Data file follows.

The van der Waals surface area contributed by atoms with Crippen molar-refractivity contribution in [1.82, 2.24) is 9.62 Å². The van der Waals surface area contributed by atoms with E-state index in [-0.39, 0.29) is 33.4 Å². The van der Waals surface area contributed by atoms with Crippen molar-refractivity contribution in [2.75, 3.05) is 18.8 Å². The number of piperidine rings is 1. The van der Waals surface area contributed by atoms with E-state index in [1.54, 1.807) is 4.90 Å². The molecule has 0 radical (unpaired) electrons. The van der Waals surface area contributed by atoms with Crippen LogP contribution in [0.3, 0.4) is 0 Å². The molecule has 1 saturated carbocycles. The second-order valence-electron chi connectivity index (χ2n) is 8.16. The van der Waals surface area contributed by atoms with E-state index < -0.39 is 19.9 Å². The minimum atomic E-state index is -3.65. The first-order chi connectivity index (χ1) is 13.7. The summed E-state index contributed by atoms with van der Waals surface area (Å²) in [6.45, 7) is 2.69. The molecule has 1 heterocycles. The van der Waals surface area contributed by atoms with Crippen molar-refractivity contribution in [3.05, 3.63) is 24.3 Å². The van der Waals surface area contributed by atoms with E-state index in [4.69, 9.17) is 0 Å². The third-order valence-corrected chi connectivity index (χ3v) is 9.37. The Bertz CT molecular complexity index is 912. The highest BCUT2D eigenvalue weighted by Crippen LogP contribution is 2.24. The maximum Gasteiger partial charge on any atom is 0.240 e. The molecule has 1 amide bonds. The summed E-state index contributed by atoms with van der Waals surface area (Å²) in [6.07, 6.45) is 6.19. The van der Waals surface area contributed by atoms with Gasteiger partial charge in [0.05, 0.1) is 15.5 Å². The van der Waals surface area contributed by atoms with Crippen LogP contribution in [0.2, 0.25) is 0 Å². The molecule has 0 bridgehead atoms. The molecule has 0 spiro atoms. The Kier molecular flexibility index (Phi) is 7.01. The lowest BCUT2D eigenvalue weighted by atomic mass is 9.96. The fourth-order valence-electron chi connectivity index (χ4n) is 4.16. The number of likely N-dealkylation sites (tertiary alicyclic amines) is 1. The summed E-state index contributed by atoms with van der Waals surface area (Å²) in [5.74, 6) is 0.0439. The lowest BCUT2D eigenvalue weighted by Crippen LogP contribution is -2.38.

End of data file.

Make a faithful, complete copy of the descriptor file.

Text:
The van der Waals surface area contributed by atoms with Crippen molar-refractivity contribution in [1.82, 2.24) is 9.62 Å². The van der Waals surface area contributed by atoms with E-state index in [-0.39, 0.29) is 33.4 Å². The van der Waals surface area contributed by atoms with Crippen molar-refractivity contribution in [2.75, 3.05) is 18.8 Å². The number of piperidine rings is 1. The van der Waals surface area contributed by atoms with E-state index in [1.54, 1.807) is 4.90 Å². The molecule has 0 radical (unpaired) electrons. The van der Waals surface area contributed by atoms with Crippen LogP contribution in [0.3, 0.4) is 0 Å². The molecule has 1 saturated carbocycles. The second-order valence-electron chi connectivity index (χ2n) is 8.16. The van der Waals surface area contributed by atoms with E-state index < -0.39 is 19.9 Å². The minimum atomic E-state index is -3.65. The first-order chi connectivity index (χ1) is 13.7. The summed E-state index contributed by atoms with van der Waals surface area (Å²) in [6.45, 7) is 2.69. The molecule has 1 heterocycles. The van der Waals surface area contributed by atoms with Crippen molar-refractivity contribution in [3.05, 3.63) is 24.3 Å². The van der Waals surface area contributed by atoms with E-state index in [4.69, 9.17) is 0 Å². The third-order valence-corrected chi connectivity index (χ3v) is 9.37. The Bertz CT molecular complexity index is 912. The highest BCUT2D eigenvalue weighted by Crippen LogP contribution is 2.24. The maximum Gasteiger partial charge on any atom is 0.240 e. The molecule has 1 amide bonds. The summed E-state index contributed by atoms with van der Waals surface area (Å²) in [6.07, 6.45) is 6.19. The van der Waals surface area contributed by atoms with Gasteiger partial charge in [0.05, 0.1) is 15.5 Å². The van der Waals surface area contributed by atoms with Crippen LogP contribution in [0.2, 0.25) is 0 Å². The molecule has 0 bridgehead atoms. The molecule has 0 spiro atoms. The Kier molecular flexibility index (Phi) is 7.01. The lowest BCUT2D eigenvalue weighted by atomic mass is 9.96. The fourth-order valence-electron chi connectivity index (χ4n) is 4.16. The number of likely N-dealkylation sites (tertiary alicyclic amines) is 1. The summed E-state index contributed by atoms with van der Waals surface area (Å²) in [5.74, 6) is 0.0439. The lowest BCUT2D eigenvalue weighted by Crippen LogP contribution is -2.38.